We’ve just had a good call (and rather long, thanks to @zyga-snapd and @jamesh for taking the time) to synchronize on the status of the on going desktop support improvement and the plan for the upcoming weeks. I’ll summarize what we discussed below.
Let’s please keep this topic only to discuss the work organization. If you’d like to discuss any of the particular changes, please go to the respective topics linked from here.
The work on themes was parked for a while waiting on the improvements that are happening on the mount backend, which underpins improvements happening in the content interface and most importantly the upcoming layouts feature.
With these latter pieces landing, themes will be unblocked. The very first version of the feature will leverage a single snap containing a number of common themes which can be used as the default-provider in content interfaces in client applications. This is easy to do and will get us good looking applications in the short term.
Later we’ll then introduce improvements that will allow finding and installing snaps providing arbitrary themes that match the local environment needs. We have initial ideas here but the details still need to be designed.
A number of desktop-related features require exposing per-user directories into the snap mount namespace. A preliminary patch is under review that implements that, with the caveat that the procedure is not following the standard practice we intend for snap mount namespace support in general. What we aim for is full dynamic mounts that can be added, removed, and updated on the fly with any application inside that snap running. What the patch implements instead is the creation of a namespace that inherits from the default snap namespace and adds the user mounts on top, and neither persists or ever updates that namespace again, but only discarding it when the application stops running.
We agreed to proceed with the preliminary implementation and land it after the usual review takes place, and then fix it in tree so that it conform to the usual namespace rules for snapd. We have worries about that process because in past cases it took a long time for us to come back and fix the problem as new priorities came up, but given the commitment to come back and fix it, we agreed that the partial feature is a reasonable path.
We also discussed how the proper implementation should look like, and the plan is to persist the user-bound namespace next to the base snap namespace, still preserving that two-layered approach as it simplifies addressing both the global and the user-specific namespaces for their maintenance. The user mounts will then be added, removed, and updated in the user-specific namespace using snap-update-ns as usual for every other mount namespace maintained by snapd. We’ll also need to support an additional internal flag to certain mounts that when enabled will force their removal when all user sessions are terminated, and re-establishment when the user logins in again. This ensures certain mounts that are inherently associated with the user session remain bound to the correct location.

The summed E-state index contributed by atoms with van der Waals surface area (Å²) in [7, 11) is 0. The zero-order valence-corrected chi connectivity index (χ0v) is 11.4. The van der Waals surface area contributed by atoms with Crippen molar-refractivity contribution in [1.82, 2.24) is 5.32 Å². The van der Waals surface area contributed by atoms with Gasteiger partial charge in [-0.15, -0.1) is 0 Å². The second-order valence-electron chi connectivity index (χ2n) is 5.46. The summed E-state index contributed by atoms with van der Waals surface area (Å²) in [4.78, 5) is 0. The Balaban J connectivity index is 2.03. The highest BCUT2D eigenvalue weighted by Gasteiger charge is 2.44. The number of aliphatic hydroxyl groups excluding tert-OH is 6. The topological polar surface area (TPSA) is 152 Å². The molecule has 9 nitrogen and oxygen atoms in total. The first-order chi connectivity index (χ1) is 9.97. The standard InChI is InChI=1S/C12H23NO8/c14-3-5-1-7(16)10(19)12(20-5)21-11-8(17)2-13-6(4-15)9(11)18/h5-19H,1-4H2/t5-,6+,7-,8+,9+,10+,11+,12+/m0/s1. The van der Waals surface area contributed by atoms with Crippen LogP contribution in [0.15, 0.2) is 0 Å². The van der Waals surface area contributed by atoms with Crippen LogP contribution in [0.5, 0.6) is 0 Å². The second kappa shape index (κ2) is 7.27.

The work on portals is under way and relies on the user mounts feature mentioned above to expose particular files selected by the user into the namespace of the application.
In addition to user mounts, the underlying portal infrastructure also needs to be patched to understand the idea of snaps as confined applications that can talk to that system under its terms. At the moment most of the system relies on hardcoded logic that only takes flatpaks into account, but on-going discussions with the upstream about changing that situation seem positive.
As an important requisite for that work, whatever final outcome we agree on and work towards needs to be supported in all Linux distributions. It’s unacceptable to have a solution that would make snaps only work in Ubuntu or any other particular distribution, unless that’s a temporary measure that will get sorted once their version of the portal tools get updated to the latest upstream release.
We quickly discussed wayland support, but the high level agreement is that it should be easy to support it once the user mounts internal support is in place.
Given the exposed above, we agreed to order the next few steps in the following way. This touches most critically the agenda of @jamesh who is directly working on those features, but also concerns the relevant review and design.
Get the current patch for user mounts merged and working.
Go back to themes and make sure they work end-to-end, with
a simple implementation that has all themes in the same snap and
leverage the default-provider mechanism to get installed.
Go back to portals and make sure the required patches are in place
and upstreamed so that they work end-to-end.
Make sure wayland works too.
Go back to refactor the user mount namespace support so that they
are persistent and snap-update-ns is used to dynamically add, remove,
and update namespaces on certain events such as once all sessions for
a user sessions are gone